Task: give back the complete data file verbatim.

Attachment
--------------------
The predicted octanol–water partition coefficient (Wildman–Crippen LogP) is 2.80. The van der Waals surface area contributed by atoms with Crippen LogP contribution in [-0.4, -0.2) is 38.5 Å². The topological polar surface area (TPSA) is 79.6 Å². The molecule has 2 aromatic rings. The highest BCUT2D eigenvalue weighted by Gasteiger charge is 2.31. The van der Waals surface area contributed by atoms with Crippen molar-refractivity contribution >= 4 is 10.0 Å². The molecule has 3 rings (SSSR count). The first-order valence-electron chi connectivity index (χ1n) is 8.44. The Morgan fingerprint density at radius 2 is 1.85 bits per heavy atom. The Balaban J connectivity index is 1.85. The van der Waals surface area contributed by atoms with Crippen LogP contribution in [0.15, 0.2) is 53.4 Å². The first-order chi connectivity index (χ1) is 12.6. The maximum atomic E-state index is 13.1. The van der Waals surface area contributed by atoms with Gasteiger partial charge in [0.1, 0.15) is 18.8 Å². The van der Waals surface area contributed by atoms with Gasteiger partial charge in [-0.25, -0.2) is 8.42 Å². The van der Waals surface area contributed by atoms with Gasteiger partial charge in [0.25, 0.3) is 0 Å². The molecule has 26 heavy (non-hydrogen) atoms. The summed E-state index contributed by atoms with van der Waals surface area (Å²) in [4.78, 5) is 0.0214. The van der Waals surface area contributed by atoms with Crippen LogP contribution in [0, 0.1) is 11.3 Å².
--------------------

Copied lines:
The predicted octanol–water partition coefficient (Wildman–Crippen LogP) is 2.80. The van der Waals surface area contributed by atoms with Crippen LogP contribution in [-0.4, -0.2) is 38.5 Å². The topological polar surface area (TPSA) is 79.6 Å². The molecule has 2 aromatic rings. The highest BCUT2D eigenvalue weighted by Gasteiger charge is 2.31. The van der Waals surface area contributed by atoms with Crippen molar-refractivity contribution >= 4 is 10.0 Å². The molecule has 3 rings (SSSR count). The first-order valence-electron chi connectivity index (χ1n) is 8.44. The Morgan fingerprint density at radius 2 is 1.85 bits per heavy atom. The Balaban J connectivity index is 1.85. The van der Waals surface area contributed by atoms with Crippen LogP contribution in [0.15, 0.2) is 53.4 Å². The first-order chi connectivity index (χ1) is 12.6. The maximum atomic E-state index is 13.1. The van der Waals surface area contributed by atoms with Gasteiger partial charge in [0.1, 0.15) is 18.8 Å². The van der Waals surface area contributed by atoms with Gasteiger partial charge in [-0.25, -0.2) is 8.42 Å². The van der Waals surface area contributed by atoms with Gasteiger partial charge in [0.25, 0.3) is 0 Å². The molecule has 26 heavy (non-hydrogen) atoms. The summed E-state index contributed by atoms with van der Waals surface area (Å²) in [4.78, 5) is 0.0214. The van der Waals surface area contributed by atoms with Crippen LogP contribution in [0, 0.1) is 11.3 Å².